This has the side benefit that, in this case, it's possible to share the product object among multiple users so there may be 100 people with the new widget in their cart, but there will only be one copy of the object in memory at any one time. Of course, when you put it in cache you can decide whether or not you want it to be shared across all users.
This works really well for read-only objects, the kind that you don't update, or you don't update often. However, there's a problem called cache coherency that occurs when the data can be updated. It is when the data in the cached copy of the object is out of sync with the real source of the data.
There are a few ways to approach this problem. Three are listed below:
- Ignore it: Although, on the surface, ignoring the problem may seem like a silly idea, it does have its place. Some problems aren't worth fixing because the probability that they will cause a problem is too low. For instance, if you're talking about updating the cache for the friendly name displayed on the site, there's low chance of the data changing, there's low impact of the data being out of sync causing real harm. It may not be worth fixing. Once of the techniques used to mitigate the problems is to reduce the cache time on cached objects so they don't stay in cache that long. Because they aren't in cache that long, the chances of a cache coherency problem is low. However, it limits the effectiveness of your cache as well because objects may expire before they can be used.
- Session Based Clearing: If the cached data relates specifically to the user, write a date/time to the session. Any cached data created before that date and time is invalidated when a check is performed. This is relatively straightforward to implement, but requires that the user initiate the change in the data. This isn't always the case. For instance, in the product example above, the user isn't likely to change pricing on a product they are using, but that change should be reflected.
- Farm Based Clearing: Somewhat more complicated is a technique that synchronizes all of the servers in the farm with one another. One approach to this is to expose a service for clearing the cache of an item. This service is called on every server in the farm every time an update is made to cached data. Alternatively, the caching system checks a centralized database to see whether the data has changed, or some other method that synchronizes the data. This is substantially more complicated, but may be necessary if cache coherency is a real problem.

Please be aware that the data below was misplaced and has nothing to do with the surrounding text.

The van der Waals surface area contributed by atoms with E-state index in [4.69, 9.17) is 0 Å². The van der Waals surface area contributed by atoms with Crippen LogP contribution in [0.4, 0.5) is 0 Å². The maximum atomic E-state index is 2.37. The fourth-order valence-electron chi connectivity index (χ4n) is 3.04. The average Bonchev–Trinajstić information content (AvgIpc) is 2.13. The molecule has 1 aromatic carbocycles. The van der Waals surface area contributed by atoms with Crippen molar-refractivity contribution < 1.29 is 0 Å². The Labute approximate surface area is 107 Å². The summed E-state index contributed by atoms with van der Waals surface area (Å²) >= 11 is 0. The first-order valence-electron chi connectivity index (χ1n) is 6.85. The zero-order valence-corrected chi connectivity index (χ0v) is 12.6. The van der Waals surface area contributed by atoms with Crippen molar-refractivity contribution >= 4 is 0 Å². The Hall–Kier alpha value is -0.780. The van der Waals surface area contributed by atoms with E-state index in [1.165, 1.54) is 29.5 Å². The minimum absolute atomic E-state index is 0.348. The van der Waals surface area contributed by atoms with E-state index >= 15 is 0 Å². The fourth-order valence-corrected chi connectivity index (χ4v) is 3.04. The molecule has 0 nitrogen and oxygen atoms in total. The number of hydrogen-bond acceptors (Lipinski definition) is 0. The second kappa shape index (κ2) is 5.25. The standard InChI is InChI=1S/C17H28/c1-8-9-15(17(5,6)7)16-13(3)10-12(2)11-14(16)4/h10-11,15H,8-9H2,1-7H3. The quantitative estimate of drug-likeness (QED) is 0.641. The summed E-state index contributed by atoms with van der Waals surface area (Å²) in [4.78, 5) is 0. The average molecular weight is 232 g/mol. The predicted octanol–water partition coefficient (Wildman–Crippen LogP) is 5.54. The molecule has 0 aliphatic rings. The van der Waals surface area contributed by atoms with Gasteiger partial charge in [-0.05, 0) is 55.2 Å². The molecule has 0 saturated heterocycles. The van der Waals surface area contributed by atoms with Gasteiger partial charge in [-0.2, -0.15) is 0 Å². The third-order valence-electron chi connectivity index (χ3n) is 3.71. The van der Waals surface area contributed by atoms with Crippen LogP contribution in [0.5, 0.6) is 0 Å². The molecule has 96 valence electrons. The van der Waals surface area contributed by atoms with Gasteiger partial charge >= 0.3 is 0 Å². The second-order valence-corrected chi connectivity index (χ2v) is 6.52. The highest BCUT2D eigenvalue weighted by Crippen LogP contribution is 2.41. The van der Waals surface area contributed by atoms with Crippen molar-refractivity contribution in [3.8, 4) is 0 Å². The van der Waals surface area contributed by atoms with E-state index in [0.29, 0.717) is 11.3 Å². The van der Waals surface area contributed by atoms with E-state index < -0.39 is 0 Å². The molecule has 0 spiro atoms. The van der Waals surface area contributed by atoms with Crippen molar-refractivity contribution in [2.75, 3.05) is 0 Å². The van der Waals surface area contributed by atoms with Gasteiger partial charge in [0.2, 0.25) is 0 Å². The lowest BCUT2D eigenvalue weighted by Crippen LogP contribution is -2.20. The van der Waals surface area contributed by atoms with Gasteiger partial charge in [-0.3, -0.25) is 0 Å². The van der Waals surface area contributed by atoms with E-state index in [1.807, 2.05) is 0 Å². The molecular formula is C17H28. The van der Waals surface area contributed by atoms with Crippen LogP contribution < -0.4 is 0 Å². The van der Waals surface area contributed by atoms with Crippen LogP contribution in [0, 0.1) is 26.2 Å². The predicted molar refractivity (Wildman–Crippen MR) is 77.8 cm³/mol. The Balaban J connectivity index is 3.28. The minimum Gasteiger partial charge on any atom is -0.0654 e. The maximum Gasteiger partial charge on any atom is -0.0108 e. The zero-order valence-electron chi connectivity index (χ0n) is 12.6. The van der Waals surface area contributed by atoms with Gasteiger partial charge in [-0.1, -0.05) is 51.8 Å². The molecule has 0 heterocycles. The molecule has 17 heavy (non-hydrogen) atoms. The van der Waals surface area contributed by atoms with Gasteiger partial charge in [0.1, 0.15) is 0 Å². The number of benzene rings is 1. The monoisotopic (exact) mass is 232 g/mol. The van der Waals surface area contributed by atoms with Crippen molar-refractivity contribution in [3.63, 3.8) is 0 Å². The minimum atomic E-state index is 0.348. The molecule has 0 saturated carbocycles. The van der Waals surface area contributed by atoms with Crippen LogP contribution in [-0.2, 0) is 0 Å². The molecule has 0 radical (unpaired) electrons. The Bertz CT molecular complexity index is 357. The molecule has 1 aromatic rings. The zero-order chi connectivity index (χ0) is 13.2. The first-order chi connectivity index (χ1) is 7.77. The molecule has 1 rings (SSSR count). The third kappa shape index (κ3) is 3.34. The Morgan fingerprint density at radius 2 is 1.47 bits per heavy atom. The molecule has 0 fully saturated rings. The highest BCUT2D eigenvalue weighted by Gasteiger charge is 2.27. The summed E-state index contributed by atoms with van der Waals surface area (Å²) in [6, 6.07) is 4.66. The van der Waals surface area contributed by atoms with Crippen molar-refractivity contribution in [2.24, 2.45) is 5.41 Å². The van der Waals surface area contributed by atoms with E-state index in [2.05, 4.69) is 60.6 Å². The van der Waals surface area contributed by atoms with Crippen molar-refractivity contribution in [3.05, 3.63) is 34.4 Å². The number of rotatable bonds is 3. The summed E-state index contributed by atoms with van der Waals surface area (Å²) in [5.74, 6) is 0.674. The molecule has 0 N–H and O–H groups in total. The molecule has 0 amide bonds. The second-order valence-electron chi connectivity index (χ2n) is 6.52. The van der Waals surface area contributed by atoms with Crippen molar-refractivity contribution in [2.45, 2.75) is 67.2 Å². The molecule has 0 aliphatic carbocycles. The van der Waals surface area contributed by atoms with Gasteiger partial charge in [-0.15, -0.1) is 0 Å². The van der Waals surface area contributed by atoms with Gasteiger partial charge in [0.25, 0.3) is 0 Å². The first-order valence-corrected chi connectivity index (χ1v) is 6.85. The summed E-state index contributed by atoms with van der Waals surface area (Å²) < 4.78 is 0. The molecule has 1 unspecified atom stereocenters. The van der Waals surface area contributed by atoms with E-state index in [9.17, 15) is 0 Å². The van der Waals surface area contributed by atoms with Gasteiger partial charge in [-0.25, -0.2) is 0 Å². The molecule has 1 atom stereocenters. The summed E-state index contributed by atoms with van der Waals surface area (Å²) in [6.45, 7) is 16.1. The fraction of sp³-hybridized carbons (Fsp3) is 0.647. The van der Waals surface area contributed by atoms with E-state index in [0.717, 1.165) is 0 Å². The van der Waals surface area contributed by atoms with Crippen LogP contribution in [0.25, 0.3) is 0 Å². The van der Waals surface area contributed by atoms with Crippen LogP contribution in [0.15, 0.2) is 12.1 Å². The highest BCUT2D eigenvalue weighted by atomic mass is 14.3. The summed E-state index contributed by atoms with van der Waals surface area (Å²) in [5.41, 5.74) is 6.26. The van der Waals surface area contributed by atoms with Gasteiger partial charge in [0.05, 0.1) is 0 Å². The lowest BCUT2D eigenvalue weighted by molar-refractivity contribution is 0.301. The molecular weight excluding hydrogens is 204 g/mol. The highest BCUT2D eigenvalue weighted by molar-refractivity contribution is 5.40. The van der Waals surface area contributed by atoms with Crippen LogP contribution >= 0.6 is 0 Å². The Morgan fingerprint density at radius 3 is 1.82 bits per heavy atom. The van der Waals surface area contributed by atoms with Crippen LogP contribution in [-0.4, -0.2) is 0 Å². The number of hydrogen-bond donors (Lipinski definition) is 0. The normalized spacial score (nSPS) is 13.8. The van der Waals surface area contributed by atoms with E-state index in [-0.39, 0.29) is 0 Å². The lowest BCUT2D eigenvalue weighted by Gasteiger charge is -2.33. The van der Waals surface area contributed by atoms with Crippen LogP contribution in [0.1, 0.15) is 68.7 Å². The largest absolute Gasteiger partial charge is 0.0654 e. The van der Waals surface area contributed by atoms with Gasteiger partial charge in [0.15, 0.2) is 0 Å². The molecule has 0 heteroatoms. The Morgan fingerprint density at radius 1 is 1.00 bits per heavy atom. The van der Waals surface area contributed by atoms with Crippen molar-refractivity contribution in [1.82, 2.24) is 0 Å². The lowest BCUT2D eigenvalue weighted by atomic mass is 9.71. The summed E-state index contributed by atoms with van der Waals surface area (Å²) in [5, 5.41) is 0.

- Developing a strategy for how you deal with cache coherency issues is an important part of using cache.
Session data, data about the user's current session isn't necessarily something persistent, however, it is very important to the user for the short period of time that they are in the session. Because session data must be sticky even if the back end server is switched by a load balancer, it needs either to be persisted by a key held by the browser that leads to a database, or the browser needs to hold on to all of the data.
Most use the technique of the user holding on to a session key which leads them to the database. This is the approach that ASP.NET uses in its session management. It's a good, safe way to manage session data but will be slightly slower than having direct memory access to the data. Of course, you can keep session data in process in memory if your storage requirements aren't large and you don't have more than one server—this won't demonstrate the performance issues that may become apparent when you move to multiple servers. So, it may leave you with a nasty surprise down the road.
The alternative is to have the user's browser store all of the information in the session. In other words, you make it the browser's responsibility to store the information—in the form of a cookie. There are two primary issues with this approach. First, cookies are limited in their size. You won't be able to store large amounts of data in cookies. Small bits of information are fine, but sizes larger than 8K are not supported, and more than about 2K of information isn't recommended. The second issue is that this information may be stored unencrypted on the user's disk. The problem here is that any sensitive data could be picked up by a malicious party.
Most people must settle on a key-based session because the performance impact is more than made up for by the extra security. However, one hybrid approach uses cookie-based session information for signaling the cache system to reset and key-based for the rest of the items.
The final type of data is the user profile data. This is the standard information about the user. It doesn't change whether they're in one Web browser session or another; it's about who the user is. User profile data is always persisted to a back end database. Most systems today have pre-built profile systems that can be integrated so the "heavy lifting" of profiles have largely been removed from the purview of the average developer. (Profile systems are so integrated into the way things work that ASP.NET 2.0 has a complete system built in.)
Putting objects in the right place can help performance in the short term, allowing your existing configuration to do more, as well as setting you up for larger horizontal scaling options with server farms. Learning how to effectively use caching as a technique can make your applications support more users and have better response times. Give some thought to what data you're putting and where you are putting it the next time you design or build a system.